James King Exhibition- Paintings give an insight into a troubled mind

There is an excellent interview with James in the Weekend Herald today.
James King’s exhibition,  is Tapu Kehua, opening on Saturday 7 May at 3pm at The Depot Artspace, 28 Clarence Street, Devonport.
An emerging artist from Auckland, James has been attending Toi Ora Live Art Trust over the past few years.  This is his first major solo exhibition.
The exhibition will run until Thursday 19 May 2011.
Here is the article in the newspaper

Paintings give insight into troubled mind

By Sally Webster

10:15 AM Saturday May 14, 2011
 It was sad that as visitors pondered James King’s first major solo exhibition when it opened last weekend, the artist couldn’t be there.

While the former radio talkback host and producer waited months for the chance to fill Depot Artspace with his emotive paintings, he has waited a lot longer to get better. King has been plagued by mental illness for years and his recent secondment to Dunedin’s Ashburn Hall precluded his presence at the show.

So while he was busy working on his health, visitors to Devonport’s gallery were sipping wine and reading the emblazoned words: “The Anzacs died for your iPad.” Political commentary is strong in King’s work and he confronts his inner demons too, as depicted by dogs’ gnashed teeth in many colours. A propensity for softness comes through trickling lines that creep over clouded backgrounds of orange and aquamarine. Lashings of red play a pivotal role.

While some pieces were painted in Dunedin, most of the work was accomplished at Toi Ora Live Arts Trust in Grey Lynn. What was a haven that unveiled King’s artistic talent is officially “a unique shared creative space … for adults who have come in contact with mental health services”. Toi Ora general manager Erwin van Asbeck says it has been fascinating to watch King work.

“Together with his other areas of treatment, even just the discipline of coming and going at set times to a place to work on art has been a hugely healing and balancing process,” he says. “What’s been produced during James’ journey towards mental health is exceptional and it stands on its own two feet.”

On his last day of painting before heading south, King cut out the shapes of the Tapu Kehua for the exhibition. Absorbed with shaping the right curves of the “sacred ghost or spirit”, King offered his usual comic scepticism on the next few months in a “therapeutic community”.

“I might be back up within a week if I have to pass a hacky sack around the room as part of a group therapy practice. Seriously, I’ve encountered this once before and it was just too much.”

King, who was adopted, did not meet his birth mother until he was in his 20s. He says he always knew something was brewing inside him and certain things made more sense when he discovered his mother was schizophrenic. He was not fiercely beset by dark moods and voices until his radio career had taken off in his late 20s. Then-general manager of Newstalk ZB Bill Francis recalls meeting him as he started out.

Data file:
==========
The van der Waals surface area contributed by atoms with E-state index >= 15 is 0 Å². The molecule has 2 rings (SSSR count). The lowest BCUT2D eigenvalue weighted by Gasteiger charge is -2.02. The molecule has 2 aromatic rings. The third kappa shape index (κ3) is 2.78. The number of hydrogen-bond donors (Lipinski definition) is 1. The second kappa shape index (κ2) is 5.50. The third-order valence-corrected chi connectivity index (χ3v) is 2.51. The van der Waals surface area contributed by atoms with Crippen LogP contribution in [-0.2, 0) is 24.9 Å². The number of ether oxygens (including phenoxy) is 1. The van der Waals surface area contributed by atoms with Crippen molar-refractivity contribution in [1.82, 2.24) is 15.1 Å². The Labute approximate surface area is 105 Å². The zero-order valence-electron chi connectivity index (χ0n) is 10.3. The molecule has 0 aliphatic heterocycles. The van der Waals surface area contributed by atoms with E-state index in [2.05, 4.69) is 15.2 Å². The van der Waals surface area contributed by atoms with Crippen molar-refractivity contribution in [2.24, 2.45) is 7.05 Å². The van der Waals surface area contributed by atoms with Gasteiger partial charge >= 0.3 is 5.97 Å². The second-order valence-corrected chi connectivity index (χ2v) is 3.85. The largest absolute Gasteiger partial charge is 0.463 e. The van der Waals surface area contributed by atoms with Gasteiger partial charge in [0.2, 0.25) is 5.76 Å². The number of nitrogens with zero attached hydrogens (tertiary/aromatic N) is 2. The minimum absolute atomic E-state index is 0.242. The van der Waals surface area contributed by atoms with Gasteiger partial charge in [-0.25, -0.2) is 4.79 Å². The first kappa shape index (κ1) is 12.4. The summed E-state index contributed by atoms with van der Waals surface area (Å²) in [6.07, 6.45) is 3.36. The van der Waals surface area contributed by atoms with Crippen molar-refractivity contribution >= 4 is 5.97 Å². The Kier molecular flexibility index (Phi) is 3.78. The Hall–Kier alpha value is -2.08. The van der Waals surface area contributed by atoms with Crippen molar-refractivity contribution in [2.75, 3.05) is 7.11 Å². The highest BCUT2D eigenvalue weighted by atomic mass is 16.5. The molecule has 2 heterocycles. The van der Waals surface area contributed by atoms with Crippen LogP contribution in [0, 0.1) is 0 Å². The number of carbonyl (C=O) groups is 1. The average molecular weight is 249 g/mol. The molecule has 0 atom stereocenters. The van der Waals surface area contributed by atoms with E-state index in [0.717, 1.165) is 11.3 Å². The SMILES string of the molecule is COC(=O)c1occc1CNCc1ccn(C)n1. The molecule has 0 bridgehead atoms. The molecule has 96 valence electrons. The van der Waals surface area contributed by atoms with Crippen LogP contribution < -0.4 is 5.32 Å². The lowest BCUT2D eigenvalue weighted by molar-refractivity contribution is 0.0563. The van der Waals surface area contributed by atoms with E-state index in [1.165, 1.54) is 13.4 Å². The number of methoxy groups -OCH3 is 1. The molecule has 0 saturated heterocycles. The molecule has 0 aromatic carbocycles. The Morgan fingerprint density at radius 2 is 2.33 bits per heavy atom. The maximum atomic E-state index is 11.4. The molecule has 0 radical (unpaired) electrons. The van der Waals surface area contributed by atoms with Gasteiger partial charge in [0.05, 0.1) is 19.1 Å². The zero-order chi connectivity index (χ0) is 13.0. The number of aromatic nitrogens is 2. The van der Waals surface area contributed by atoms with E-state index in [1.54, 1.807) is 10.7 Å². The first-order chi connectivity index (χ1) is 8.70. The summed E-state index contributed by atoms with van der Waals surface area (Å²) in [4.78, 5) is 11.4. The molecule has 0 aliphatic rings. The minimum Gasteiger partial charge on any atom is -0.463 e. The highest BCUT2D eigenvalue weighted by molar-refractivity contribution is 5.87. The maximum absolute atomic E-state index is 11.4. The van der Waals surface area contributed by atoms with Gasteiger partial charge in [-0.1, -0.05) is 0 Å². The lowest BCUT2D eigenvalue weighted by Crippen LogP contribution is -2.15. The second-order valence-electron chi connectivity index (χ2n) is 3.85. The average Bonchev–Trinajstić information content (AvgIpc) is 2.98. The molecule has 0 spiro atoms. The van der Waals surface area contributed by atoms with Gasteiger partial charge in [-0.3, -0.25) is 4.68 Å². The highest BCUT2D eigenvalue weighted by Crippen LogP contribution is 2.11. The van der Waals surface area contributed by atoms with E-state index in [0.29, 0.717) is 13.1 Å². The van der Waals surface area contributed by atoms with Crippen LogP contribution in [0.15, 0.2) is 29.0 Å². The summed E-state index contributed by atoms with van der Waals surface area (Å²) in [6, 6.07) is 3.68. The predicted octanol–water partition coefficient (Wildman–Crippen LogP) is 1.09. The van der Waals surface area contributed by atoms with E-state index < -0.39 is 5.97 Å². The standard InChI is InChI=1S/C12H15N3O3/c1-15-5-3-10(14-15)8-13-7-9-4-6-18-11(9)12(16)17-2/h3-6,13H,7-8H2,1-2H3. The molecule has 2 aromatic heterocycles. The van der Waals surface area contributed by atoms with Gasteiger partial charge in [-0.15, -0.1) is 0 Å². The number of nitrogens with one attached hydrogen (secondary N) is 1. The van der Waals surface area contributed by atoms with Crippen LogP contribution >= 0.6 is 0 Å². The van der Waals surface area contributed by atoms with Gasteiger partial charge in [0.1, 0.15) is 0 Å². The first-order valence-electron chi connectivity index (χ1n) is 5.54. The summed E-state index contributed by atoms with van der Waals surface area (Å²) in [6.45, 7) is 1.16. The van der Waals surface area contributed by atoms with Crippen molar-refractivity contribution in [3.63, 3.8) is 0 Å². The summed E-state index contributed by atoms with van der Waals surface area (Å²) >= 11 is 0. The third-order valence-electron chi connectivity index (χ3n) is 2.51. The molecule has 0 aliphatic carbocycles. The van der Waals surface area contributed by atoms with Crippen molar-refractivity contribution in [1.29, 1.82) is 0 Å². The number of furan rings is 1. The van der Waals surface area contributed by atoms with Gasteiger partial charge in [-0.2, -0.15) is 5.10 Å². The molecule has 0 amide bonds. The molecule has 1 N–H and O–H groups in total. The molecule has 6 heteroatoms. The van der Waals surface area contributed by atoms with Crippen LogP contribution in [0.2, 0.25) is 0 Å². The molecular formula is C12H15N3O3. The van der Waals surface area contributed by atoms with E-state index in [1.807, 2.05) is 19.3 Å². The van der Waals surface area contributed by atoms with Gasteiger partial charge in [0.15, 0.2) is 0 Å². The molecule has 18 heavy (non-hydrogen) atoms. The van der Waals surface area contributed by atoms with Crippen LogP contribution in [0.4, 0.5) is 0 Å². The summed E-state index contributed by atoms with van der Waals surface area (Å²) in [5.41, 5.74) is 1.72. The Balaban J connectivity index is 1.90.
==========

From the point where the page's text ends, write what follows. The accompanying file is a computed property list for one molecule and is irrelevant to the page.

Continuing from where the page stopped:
“He came to me around the early 2000s and asked if I’d give him a chance on air. He clearly had a strong political leaning and could talk knowledgeably about it as well as a large range of social issues of the day. He showed empathy and could relate to a wide range of people.

“I saw him about once a week for more than three years and what was quite obvious was his considerable talent, rationale, curiosity and ability to think. What I also saw in him was a good person.”

But King began to develop difficulties with alcohol, sleeping and generally dealing with working at night. He left the company and moved to Wellington to do a journalism degree and produce more radio shows. But with personal issues including family bereavement to deal with, he was finally overwhelmed and hospitalised. There ensued a pattern common to many with mental illness who, like King, did not have a supportive family nearby at the end of a period of treatment in hospital. Without a place of further healing, the streets became home instead.

“You see the really ill people wandering the streets, picking cigarette butts from the ground. They’ve got dirt under their fingernails,” says King. “Mental illness at its worst can be people rifling through rubbish bins in the dead of night. It’s scary. I understand that. I don’t like those people … and I was one of them.”

King wanted to come out about his illness to make a concerted recovery and alter perceptions of the condition. Last year he worked on a Planet FM mental health radio show and during October’s Mental Health Week he held his first exhibition, MC’d a fundraising gig in Karangahape Rd and contributed these words to a poetry anthology:

This should not be my only option,

I will not live here; you must give me a room in the heart of life,

I will not survive under a bridge, at the dump, in a park,

at the margins in the dark.

I challenge you to come to me, to hold my hand, embrace my heart.

I challenge you to tell the truth, cast aside the angle, cut the hook, search for the marrow.


What: New Works by James King

Where and when: Depot Artspace, Devonport, to May 19 2011

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